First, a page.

Piet de Gruyter

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Tile – Tastic

Piet de Gruyter is a friendly café-restaurant close to Amsterdam’s Westerpark and we were the ones to design their visual identity. The logo is inspired by the shape of the tiles that decorated the façade of the former De Gruyter grocery store, which can still be seen from the café’s terrace.

Inspired by the shape of the tiles that decorated the façade of the former De Gruyter grocery store, which can still be seen from the café’s terrace

A new exhibition of photographs is hung up on Piet’s walls every two months. We take care of the general day-to-day print requirements of the café, as well as the promotional materials for the exhibits.

We worked in close understanding with interior designers of Studio Modijefsky, who did a great job integrating the graphic tone within the styling of the space, like the wooden letters behind the bar and the patterning on the mirror.

CLIENT: Piet de Gruyter

The story of the company that used to be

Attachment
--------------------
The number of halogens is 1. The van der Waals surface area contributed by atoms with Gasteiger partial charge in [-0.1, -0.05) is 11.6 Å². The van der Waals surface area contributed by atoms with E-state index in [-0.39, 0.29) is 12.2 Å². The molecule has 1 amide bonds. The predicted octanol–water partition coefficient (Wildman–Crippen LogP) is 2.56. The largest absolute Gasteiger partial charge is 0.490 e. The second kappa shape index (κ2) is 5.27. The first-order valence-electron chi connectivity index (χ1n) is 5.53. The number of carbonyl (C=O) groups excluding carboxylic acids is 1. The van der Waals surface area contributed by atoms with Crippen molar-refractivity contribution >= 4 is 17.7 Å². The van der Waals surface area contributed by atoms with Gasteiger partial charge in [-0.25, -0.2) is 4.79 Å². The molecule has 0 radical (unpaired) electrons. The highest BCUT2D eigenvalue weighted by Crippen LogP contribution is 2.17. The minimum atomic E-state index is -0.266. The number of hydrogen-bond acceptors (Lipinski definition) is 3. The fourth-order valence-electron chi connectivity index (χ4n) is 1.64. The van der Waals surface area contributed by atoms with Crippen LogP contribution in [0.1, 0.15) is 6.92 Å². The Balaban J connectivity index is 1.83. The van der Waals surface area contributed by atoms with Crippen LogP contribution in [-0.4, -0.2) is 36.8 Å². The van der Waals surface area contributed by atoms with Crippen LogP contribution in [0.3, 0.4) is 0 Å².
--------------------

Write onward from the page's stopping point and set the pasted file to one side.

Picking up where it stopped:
So who was this Piet fellow anyway?

Piet, the main man of this story, started off in 1818 with a horse-drawn mill, processing legumes, seeds, and grains

The name “De Gruyter” comes from a Dutch chain of grocery stores. They were around from the 19th century up to 1976. At its height there were over 550 stores and almost 7,500 employees.

Piet, the main man of this story, started off in 1818 in the Southern town of ‘s-Hertogenbosch (Den Bosch) with a horse-drawn mill, processing legumes, seeds, and grains.Later, his son Louis and grandsons, Lambert and Jacques, took over and grew the business. The first store here in Amsterdam opened over 80 years later in 1902.
One of De Gruyter’s most successful campaigns was giving 10% discounts to those who showed receipts from previous purchases, basically rewarding loyal customers. We like that sentiment.

Also worth mentioning that Dutch society used to be socially divided, with people belonging to certain social groups, such as Catholics, Protestants or Socialists. It was mainly Catholics who shopped at De Gruyter stores, as protestants tended to go for the Albert Heijn. This societal division loosened up in the 1950s.

By the late 1970s the company dissolved and the shops disappeared from the high street

As for the De Gruyter shops, the switch to a more modern supermarket concept proved a step to far. By the late 1970s the company dissolved and the shops disappeared from the high street. Luckily however, we can still see a reminder of this history when having a drink at the ever so gezellig Piet de Gruyter café!

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